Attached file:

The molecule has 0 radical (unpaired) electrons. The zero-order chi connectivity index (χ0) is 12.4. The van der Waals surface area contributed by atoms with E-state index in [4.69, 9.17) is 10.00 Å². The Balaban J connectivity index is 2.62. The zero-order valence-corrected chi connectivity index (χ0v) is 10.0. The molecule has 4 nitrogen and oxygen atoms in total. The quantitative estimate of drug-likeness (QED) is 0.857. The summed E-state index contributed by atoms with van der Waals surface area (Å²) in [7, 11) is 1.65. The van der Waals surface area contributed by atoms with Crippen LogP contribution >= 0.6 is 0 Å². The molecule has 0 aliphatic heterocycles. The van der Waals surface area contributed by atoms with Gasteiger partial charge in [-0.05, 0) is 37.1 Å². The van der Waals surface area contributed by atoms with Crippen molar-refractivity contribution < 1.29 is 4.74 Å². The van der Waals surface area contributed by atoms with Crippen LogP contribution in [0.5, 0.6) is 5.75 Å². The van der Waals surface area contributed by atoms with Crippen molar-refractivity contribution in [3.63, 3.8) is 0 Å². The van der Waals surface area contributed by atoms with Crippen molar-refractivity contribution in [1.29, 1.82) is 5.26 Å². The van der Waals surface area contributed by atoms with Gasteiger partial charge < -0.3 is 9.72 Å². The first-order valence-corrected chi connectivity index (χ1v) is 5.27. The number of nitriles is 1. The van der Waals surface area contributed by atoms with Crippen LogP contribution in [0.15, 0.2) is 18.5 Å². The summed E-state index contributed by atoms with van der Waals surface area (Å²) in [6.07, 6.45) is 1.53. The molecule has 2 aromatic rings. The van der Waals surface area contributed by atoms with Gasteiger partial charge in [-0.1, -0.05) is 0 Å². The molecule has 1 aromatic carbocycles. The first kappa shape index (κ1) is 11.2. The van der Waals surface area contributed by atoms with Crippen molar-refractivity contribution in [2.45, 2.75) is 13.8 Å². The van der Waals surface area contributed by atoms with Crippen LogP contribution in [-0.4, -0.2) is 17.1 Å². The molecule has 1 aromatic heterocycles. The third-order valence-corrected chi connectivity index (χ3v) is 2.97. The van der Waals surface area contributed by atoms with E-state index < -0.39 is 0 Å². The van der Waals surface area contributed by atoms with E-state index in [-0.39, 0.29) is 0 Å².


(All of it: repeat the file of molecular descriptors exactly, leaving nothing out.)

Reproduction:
The molecule has 0 radical (unpaired) electrons. The zero-order chi connectivity index (χ0) is 12.4. The van der Waals surface area contributed by atoms with E-state index in [4.69, 9.17) is 10.00 Å². The Balaban J connectivity index is 2.62. The zero-order valence-corrected chi connectivity index (χ0v) is 10.0. The molecule has 4 nitrogen and oxygen atoms in total. The quantitative estimate of drug-likeness (QED) is 0.857. The summed E-state index contributed by atoms with van der Waals surface area (Å²) in [7, 11) is 1.65. The van der Waals surface area contributed by atoms with Crippen LogP contribution >= 0.6 is 0 Å². The molecule has 0 aliphatic heterocycles. The van der Waals surface area contributed by atoms with Gasteiger partial charge in [-0.05, 0) is 37.1 Å². The van der Waals surface area contributed by atoms with Crippen molar-refractivity contribution < 1.29 is 4.74 Å². The van der Waals surface area contributed by atoms with Crippen LogP contribution in [0.5, 0.6) is 5.75 Å². The van der Waals surface area contributed by atoms with Crippen molar-refractivity contribution in [3.63, 3.8) is 0 Å². The van der Waals surface area contributed by atoms with Crippen molar-refractivity contribution in [1.29, 1.82) is 5.26 Å². The van der Waals surface area contributed by atoms with Gasteiger partial charge < -0.3 is 9.72 Å². The first-order valence-corrected chi connectivity index (χ1v) is 5.27. The number of nitriles is 1. The van der Waals surface area contributed by atoms with Crippen LogP contribution in [0.15, 0.2) is 18.5 Å². The summed E-state index contributed by atoms with van der Waals surface area (Å²) in [6.07, 6.45) is 1.53. The molecule has 2 aromatic rings. The van der Waals surface area contributed by atoms with Gasteiger partial charge in [-0.1, -0.05) is 0 Å². The molecule has 1 aromatic carbocycles. The first kappa shape index (κ1) is 11.2. The van der Waals surface area contributed by atoms with Crippen molar-refractivity contribution in [2.45, 2.75) is 13.8 Å². The van der Waals surface area contributed by atoms with Crippen LogP contribution in [-0.4, -0.2) is 17.1 Å². The molecule has 1 aromatic heterocycles. The third-order valence-corrected chi connectivity index (χ3v) is 2.97. The van der Waals surface area contributed by atoms with E-state index < -0.39 is 0 Å². The van der Waals surface area contributed by atoms with E-state index in [-0.39, 0.29) is 0 Å².